Soldiers killed in Sri Lanka blast

Five die in bombing after ministry claims to have found Tamil Tiger torture chambers.

    Police commandos said they seized arms, ammunition and bombs at 12 captured Tamil bases [AFP]

    They also said that the 12 "bases" the military had captured consisted of huts belonging to civilians fleeing recent fighting.

    The separatist group invited international organisations to investigate the "torture chamber" allegations and claimed that the commandos had taken a "prison" they had abandoned a year ago.

    'Cells abandoned'  

    "They [the cells] are more than six feet tall and the size of a standard prison cell to be found around the world," the Tamil Tigers said in a statement. "These were abandoned by the LTTE more than a year ago when LTTE  moved further inland."

    The defence ministry did not give details of the type of torture carried out by the Tamil Tigers.
    "At the Madurakavi camp, torture chambers and lockups were  established to torture escapees and informants, including women  cadres," the ministry said.

    The police released pictures of the bases they claimed to have captured together with a haul of arms, ammunition, bombs and motorcycles.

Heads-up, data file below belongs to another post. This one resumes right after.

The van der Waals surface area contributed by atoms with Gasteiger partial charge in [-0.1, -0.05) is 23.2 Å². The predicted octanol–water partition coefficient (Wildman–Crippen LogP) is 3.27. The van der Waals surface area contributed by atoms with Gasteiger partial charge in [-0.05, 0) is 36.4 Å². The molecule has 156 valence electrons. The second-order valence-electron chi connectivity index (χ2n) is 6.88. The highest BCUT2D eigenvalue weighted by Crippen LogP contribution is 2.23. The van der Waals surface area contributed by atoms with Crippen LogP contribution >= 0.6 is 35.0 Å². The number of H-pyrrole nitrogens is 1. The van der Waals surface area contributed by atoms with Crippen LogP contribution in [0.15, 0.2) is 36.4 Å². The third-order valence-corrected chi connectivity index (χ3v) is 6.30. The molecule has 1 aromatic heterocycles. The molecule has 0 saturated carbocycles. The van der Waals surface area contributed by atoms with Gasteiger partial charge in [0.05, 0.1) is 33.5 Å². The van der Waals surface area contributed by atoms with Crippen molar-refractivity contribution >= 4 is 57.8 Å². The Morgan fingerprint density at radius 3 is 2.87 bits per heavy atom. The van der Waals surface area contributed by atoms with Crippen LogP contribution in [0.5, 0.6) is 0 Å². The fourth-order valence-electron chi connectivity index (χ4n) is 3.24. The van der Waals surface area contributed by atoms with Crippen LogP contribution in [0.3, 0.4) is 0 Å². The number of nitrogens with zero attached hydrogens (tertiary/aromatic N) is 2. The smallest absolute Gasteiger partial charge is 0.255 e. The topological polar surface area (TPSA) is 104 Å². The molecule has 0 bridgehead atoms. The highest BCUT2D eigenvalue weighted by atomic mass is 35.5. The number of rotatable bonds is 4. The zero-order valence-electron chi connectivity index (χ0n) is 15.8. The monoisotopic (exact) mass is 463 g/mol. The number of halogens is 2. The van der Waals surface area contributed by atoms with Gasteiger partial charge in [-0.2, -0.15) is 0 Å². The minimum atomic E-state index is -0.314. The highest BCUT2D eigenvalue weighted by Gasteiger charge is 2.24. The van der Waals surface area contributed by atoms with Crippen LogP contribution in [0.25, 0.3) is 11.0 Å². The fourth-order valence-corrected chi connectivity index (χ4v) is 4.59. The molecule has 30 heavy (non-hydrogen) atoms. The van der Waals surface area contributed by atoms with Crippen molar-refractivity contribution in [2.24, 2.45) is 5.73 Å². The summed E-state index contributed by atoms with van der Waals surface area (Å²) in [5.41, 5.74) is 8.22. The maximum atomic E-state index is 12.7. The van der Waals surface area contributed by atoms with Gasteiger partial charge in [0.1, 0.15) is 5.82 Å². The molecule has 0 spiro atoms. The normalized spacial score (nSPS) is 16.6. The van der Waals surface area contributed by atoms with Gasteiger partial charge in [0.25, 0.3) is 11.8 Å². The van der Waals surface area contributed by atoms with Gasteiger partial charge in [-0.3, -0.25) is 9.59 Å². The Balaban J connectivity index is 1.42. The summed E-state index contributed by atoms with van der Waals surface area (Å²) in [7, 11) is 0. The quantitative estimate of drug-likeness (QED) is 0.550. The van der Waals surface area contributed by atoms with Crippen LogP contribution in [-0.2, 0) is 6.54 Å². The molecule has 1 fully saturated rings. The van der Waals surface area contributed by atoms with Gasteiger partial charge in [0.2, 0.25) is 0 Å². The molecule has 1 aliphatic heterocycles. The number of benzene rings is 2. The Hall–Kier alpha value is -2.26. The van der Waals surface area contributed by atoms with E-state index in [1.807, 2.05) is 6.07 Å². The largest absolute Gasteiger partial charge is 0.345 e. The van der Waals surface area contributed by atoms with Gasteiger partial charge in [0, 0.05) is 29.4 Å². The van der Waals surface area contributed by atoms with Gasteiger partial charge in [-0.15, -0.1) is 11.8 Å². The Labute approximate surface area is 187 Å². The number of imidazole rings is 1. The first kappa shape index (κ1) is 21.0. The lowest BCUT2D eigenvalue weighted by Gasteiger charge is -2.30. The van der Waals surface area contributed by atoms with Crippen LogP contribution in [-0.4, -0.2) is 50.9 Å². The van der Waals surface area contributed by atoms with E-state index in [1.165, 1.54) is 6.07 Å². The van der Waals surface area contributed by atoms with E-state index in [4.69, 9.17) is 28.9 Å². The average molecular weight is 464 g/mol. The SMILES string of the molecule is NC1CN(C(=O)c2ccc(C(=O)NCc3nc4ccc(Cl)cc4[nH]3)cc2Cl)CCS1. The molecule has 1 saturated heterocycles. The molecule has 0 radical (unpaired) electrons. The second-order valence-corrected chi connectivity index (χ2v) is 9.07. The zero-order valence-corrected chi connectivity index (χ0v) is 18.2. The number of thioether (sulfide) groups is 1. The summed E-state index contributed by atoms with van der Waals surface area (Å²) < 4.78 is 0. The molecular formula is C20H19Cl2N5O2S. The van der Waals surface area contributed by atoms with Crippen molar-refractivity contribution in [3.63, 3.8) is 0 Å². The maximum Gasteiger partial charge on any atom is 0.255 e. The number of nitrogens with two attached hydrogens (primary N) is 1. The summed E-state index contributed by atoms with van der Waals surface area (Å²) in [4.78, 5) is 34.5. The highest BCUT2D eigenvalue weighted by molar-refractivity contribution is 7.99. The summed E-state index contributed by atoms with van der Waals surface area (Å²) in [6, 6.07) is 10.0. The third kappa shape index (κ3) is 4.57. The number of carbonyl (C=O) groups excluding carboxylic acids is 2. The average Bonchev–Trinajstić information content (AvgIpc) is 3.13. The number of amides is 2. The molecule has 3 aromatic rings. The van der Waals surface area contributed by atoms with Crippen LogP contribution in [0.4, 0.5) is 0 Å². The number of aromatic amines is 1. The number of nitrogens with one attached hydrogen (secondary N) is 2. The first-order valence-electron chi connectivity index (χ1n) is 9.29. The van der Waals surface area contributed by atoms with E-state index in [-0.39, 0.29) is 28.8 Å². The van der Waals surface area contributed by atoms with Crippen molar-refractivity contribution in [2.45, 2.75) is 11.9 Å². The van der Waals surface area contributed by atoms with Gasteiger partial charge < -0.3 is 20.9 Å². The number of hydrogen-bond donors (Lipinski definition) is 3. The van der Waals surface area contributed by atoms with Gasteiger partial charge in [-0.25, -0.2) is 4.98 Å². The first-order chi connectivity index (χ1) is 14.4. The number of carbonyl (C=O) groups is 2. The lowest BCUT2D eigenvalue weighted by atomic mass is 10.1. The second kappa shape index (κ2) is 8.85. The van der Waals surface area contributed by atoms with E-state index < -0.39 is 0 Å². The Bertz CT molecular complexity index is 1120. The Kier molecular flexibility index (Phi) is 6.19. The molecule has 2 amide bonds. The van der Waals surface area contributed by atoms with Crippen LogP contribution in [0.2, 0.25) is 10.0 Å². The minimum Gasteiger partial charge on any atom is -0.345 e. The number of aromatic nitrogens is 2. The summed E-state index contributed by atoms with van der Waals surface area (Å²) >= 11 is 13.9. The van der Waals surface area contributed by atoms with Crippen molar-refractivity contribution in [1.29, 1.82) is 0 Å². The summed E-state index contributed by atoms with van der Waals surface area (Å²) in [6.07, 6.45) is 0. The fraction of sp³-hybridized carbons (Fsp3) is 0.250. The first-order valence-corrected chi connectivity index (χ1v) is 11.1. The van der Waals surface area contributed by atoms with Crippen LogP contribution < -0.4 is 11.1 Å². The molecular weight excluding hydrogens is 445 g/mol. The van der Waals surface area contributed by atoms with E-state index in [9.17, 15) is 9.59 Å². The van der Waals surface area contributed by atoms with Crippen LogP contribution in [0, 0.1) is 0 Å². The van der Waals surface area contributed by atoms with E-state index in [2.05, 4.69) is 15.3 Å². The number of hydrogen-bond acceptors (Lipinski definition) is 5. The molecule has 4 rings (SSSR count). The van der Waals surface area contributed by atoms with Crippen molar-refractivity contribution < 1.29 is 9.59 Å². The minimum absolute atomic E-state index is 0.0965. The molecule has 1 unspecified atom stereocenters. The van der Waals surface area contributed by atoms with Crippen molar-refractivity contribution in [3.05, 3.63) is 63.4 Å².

A Human Rights Watch report released earlier this month accused both the Tamil Tigers and the government of routine extra-judicial killings and  abductions during the bitter civil war, which has claimed more than 60,000 lives since 1972.

    Agreement collapses

    A deal between Sri Lanka's ruling party and the opposition which aimed to bring a political solution to the conflict has collapsed.

    The Sri Lanka Freedom Party and the right-wing United National Party (UNP) had agreed in October to work together to end the violence but the agreement fell apart after the president ruled out stopping UNP defectors being appointed to the cabinet.

    "From the minute the cross-overs are accepted to the cabinet,  our memorandum of understanding will cease to exist,"  Jayalath Jayawardena, the UNP spokesman, told AFP news agency. 

    Sri Lanka's international backers, including the US, European Union and Japan, had wanted the two main majority Sinhalese parties to build on their October deal to offer a consensus plan to the separatists.

    SOURCE: Agencies


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